Wellbeing at work: more than just free fruit

Wellbeing means physical, emotional and mental health, and there’s growing public awareness about the importance of this to individuals, organisations and society.  

But when an organisation responds to this and adopts workplace health and wellbeing initiatives, such as subsidised gym membership or free fruit, how is the impact of these policies being measured?

Last year, a Health and Wellbeing at Work report [pdf] by the Chartered Institute of Personnel and Development (CIPD) found that only one in six organisations evaluated the impact of their health and wellbeing initiatives. 

A recent British Safety Council (BSC) report used current literature on occupational health and wellbeing, with the findings used to recommend how to implement and sustain wellbeing policies across an organisation. Among the BSC's key findings and recommendations:

  • Workers' wellbeing is fundamentally linked to job quality. Popular health promotion initiatives can only be beneficial when the quality of the work itself takes precedence. Alongside a safe and healthy working environment, fair wages, relationships with managers and colleagues, job design, degree of responsibility and authority, workload, working hours and career development are vital components of workers’ wellbeing.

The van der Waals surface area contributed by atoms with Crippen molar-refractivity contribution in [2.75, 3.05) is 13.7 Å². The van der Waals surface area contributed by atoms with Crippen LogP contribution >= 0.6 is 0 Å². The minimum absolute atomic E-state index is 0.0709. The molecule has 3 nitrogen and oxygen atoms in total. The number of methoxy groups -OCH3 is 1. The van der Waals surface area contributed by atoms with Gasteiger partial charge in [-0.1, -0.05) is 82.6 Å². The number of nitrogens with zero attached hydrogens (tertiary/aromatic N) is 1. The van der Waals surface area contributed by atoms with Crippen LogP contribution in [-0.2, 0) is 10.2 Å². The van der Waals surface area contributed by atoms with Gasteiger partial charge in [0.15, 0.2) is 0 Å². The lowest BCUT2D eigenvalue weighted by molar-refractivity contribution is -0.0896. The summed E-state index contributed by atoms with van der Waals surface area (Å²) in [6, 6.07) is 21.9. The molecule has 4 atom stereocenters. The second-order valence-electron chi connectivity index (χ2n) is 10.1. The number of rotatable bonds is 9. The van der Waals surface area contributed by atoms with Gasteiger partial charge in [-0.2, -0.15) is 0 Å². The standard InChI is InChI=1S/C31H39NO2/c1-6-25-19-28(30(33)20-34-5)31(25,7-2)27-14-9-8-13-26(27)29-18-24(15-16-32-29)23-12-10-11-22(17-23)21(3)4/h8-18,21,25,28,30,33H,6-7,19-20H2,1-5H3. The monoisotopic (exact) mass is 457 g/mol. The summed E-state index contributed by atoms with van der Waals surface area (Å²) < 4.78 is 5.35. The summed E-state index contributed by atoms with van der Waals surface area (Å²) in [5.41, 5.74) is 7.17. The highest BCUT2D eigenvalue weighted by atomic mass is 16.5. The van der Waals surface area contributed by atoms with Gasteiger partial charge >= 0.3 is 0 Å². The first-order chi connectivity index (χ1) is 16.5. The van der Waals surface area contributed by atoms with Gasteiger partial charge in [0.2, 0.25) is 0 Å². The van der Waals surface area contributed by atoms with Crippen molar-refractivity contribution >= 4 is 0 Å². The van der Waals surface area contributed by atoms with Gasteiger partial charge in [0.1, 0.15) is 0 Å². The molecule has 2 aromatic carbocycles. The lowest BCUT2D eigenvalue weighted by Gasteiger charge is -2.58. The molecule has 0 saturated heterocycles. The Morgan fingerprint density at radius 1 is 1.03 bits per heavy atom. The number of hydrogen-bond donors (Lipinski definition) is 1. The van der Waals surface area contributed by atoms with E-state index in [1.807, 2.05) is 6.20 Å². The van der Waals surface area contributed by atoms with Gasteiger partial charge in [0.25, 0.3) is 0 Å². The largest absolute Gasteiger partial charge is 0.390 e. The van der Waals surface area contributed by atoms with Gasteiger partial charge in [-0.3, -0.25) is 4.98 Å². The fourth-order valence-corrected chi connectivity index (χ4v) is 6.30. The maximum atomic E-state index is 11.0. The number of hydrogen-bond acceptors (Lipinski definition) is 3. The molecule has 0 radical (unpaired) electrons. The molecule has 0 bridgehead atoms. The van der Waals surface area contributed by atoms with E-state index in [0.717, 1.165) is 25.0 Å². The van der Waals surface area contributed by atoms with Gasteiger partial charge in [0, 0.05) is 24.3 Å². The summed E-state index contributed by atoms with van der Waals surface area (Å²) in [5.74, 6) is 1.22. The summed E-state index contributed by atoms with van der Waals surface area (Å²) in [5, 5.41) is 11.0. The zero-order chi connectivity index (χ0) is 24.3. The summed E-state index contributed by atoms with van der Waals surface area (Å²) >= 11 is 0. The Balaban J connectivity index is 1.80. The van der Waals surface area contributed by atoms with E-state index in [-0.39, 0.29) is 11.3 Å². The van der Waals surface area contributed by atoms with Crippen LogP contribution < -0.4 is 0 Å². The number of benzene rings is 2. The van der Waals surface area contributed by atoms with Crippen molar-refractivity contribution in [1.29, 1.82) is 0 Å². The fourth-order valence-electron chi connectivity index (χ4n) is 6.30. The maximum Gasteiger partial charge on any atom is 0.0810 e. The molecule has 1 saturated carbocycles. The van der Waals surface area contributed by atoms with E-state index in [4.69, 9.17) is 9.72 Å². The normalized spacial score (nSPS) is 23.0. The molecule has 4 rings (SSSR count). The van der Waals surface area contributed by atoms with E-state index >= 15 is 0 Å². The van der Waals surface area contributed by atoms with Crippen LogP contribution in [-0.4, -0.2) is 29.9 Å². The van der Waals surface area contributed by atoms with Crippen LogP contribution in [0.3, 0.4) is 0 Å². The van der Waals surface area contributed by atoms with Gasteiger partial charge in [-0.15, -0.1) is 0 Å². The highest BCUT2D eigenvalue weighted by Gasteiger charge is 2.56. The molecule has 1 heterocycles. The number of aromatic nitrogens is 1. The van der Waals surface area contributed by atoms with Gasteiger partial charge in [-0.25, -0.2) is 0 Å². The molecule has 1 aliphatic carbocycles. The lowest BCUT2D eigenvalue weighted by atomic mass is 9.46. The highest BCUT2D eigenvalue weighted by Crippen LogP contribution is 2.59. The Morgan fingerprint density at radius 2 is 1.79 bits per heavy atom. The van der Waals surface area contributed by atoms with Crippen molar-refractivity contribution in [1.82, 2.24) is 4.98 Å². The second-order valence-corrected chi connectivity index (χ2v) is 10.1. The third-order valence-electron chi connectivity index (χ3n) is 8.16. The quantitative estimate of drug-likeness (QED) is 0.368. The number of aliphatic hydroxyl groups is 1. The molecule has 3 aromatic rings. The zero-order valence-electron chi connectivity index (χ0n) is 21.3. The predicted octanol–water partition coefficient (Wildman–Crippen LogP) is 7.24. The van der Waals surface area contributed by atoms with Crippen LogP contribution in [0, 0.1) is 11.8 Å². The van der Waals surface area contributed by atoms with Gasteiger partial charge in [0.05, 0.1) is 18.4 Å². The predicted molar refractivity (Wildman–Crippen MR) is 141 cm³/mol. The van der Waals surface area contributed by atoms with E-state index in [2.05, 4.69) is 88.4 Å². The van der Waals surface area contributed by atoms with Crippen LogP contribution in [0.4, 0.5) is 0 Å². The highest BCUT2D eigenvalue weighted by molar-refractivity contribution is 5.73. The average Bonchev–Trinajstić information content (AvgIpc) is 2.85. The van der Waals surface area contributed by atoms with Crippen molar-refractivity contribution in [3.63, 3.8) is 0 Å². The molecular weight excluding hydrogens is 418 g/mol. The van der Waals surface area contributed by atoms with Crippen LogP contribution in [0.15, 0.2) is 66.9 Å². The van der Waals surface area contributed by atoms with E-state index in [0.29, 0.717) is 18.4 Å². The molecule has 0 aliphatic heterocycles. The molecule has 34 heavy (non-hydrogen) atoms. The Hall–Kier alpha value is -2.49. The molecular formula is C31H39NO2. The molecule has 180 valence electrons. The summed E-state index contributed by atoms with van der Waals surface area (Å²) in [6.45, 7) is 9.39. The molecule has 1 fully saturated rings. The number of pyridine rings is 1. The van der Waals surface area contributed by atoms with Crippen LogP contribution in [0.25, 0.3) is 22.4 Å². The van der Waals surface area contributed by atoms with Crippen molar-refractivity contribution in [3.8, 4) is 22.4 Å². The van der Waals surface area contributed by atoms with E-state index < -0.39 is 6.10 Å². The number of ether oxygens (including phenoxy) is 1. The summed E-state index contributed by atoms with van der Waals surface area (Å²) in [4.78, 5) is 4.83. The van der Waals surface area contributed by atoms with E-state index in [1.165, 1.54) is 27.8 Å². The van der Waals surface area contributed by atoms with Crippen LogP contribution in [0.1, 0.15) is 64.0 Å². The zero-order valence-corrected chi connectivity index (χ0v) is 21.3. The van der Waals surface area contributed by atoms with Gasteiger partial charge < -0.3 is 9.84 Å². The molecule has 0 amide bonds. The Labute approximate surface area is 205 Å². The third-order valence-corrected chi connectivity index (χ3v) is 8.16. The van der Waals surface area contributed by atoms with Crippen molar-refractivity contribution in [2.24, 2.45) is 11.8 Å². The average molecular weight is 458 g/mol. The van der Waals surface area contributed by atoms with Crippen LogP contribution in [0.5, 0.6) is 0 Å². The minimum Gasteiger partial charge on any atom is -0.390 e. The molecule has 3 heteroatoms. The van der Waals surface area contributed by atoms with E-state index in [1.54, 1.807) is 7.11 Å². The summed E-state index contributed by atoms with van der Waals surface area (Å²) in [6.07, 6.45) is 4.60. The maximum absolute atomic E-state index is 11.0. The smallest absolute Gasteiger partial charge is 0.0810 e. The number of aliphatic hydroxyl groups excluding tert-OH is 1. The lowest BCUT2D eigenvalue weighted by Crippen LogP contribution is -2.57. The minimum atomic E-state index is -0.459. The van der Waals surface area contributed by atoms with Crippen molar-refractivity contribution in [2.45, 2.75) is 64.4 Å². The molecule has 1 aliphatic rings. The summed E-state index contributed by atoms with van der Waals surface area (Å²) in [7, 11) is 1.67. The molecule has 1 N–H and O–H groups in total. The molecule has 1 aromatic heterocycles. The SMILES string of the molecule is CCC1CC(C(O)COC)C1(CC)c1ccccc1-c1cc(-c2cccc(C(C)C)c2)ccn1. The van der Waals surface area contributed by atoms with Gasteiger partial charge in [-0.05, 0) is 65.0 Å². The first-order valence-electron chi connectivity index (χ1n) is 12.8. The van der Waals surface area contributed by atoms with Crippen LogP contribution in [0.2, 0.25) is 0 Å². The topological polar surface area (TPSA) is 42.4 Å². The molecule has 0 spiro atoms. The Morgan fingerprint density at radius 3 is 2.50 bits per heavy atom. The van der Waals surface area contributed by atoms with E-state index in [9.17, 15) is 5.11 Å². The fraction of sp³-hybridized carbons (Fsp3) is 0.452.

• Employers should invest in workplace health and wellbeing to create better working lives, better work performance, reduced staff turnover and increased productivity, no matter the size or sector of the organisation.
  • The leadership of health and wellbeing must come from the highest, most senior management level.
  • Workers must be given the opportunity to participate fully in the creation and development of initiatives designed to improve their own health and wellbeing, beyond staff surveys.
  • All line managers must be appropriately trained in mental health awareness and the relevant support mechanisms.
  • Organisations should evaluate the impact and efficacy of their health and wellbeing interventions on a regular basis, to ensure they adapt and respond to the changing needs of their workers.

Find out more and download the report: British Safety Council: Not just free fruit: wellbeing at work

See also

Mental health is everyone’s business